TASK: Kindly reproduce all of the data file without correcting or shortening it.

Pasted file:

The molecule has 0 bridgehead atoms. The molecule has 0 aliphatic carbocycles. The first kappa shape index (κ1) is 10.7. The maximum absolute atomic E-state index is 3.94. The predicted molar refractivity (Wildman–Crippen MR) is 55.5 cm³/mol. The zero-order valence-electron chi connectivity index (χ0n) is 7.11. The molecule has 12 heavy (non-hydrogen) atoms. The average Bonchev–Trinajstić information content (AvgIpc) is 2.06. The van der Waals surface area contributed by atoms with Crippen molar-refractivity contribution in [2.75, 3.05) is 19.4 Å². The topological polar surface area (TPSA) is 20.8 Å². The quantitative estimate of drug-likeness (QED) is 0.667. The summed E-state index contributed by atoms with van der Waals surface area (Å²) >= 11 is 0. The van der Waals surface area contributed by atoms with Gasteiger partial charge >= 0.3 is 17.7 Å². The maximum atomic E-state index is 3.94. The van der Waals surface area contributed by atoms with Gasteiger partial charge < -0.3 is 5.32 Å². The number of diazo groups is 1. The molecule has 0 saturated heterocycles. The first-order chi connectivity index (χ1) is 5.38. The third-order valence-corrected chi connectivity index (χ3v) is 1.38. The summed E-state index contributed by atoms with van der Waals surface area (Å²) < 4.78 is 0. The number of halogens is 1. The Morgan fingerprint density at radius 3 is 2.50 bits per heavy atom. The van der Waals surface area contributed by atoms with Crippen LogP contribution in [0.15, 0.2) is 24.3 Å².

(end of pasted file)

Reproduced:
The molecule has 0 bridgehead atoms. The molecule has 0 aliphatic carbocycles. The first kappa shape index (κ1) is 10.7. The maximum absolute atomic E-state index is 3.94. The predicted molar refractivity (Wildman–Crippen MR) is 55.5 cm³/mol. The zero-order valence-electron chi connectivity index (χ0n) is 7.11. The molecule has 12 heavy (non-hydrogen) atoms. The average Bonchev–Trinajstić information content (AvgIpc) is 2.06. The van der Waals surface area contributed by atoms with Crippen molar-refractivity contribution in [2.75, 3.05) is 19.4 Å². The topological polar surface area (TPSA) is 20.8 Å². The quantitative estimate of drug-likeness (QED) is 0.667. The summed E-state index contributed by atoms with van der Waals surface area (Å²) >= 11 is 0. The van der Waals surface area contributed by atoms with Gasteiger partial charge >= 0.3 is 17.7 Å². The maximum atomic E-state index is 3.94. The van der Waals surface area contributed by atoms with Gasteiger partial charge < -0.3 is 5.32 Å². The number of diazo groups is 1. The molecule has 0 saturated heterocycles. The first-order chi connectivity index (χ1) is 5.38. The third-order valence-corrected chi connectivity index (χ3v) is 1.38. The summed E-state index contributed by atoms with van der Waals surface area (Å²) < 4.78 is 0. The number of halogens is 1. The Morgan fingerprint density at radius 3 is 2.50 bits per heavy atom. The van der Waals surface area contributed by atoms with Crippen LogP contribution in [0.15, 0.2) is 24.3 Å².